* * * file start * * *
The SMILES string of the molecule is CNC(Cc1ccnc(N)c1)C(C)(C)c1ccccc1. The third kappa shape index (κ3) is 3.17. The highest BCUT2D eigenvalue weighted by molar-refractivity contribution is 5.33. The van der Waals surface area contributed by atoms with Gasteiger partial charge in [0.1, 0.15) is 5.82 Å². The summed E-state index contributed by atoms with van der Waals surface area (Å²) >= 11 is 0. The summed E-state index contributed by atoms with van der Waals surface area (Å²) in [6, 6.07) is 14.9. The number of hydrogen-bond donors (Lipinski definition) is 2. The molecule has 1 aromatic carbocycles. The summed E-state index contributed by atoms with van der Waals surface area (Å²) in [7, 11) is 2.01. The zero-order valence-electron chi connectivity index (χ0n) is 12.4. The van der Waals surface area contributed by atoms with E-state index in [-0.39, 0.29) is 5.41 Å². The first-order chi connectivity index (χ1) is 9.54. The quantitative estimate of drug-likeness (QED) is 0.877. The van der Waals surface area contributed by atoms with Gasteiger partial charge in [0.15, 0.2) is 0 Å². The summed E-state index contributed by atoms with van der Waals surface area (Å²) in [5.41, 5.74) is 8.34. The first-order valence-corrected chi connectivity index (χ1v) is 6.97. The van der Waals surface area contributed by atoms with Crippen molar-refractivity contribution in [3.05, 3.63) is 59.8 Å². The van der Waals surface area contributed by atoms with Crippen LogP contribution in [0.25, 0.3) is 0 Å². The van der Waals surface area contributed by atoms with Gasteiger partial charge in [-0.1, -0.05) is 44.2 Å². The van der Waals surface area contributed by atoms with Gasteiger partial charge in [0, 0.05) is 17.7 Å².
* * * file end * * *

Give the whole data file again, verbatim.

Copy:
The SMILES string of the molecule is CNC(Cc1ccnc(N)c1)C(C)(C)c1ccccc1. The third kappa shape index (κ3) is 3.17. The highest BCUT2D eigenvalue weighted by molar-refractivity contribution is 5.33. The van der Waals surface area contributed by atoms with Gasteiger partial charge in [0.1, 0.15) is 5.82 Å². The summed E-state index contributed by atoms with van der Waals surface area (Å²) >= 11 is 0. The summed E-state index contributed by atoms with van der Waals surface area (Å²) in [6, 6.07) is 14.9. The number of hydrogen-bond donors (Lipinski definition) is 2. The molecule has 1 aromatic carbocycles. The summed E-state index contributed by atoms with van der Waals surface area (Å²) in [7, 11) is 2.01. The zero-order valence-electron chi connectivity index (χ0n) is 12.4. The van der Waals surface area contributed by atoms with E-state index in [-0.39, 0.29) is 5.41 Å². The first-order chi connectivity index (χ1) is 9.54. The quantitative estimate of drug-likeness (QED) is 0.877. The van der Waals surface area contributed by atoms with Gasteiger partial charge in [0.15, 0.2) is 0 Å². The summed E-state index contributed by atoms with van der Waals surface area (Å²) in [5.41, 5.74) is 8.34. The first-order valence-corrected chi connectivity index (χ1v) is 6.97. The van der Waals surface area contributed by atoms with Crippen molar-refractivity contribution in [3.05, 3.63) is 59.8 Å². The van der Waals surface area contributed by atoms with Crippen LogP contribution in [0.25, 0.3) is 0 Å². The van der Waals surface area contributed by atoms with Gasteiger partial charge in [-0.1, -0.05) is 44.2 Å². The van der Waals surface area contributed by atoms with Gasteiger partial charge in [0, 0.05) is 17.7 Å².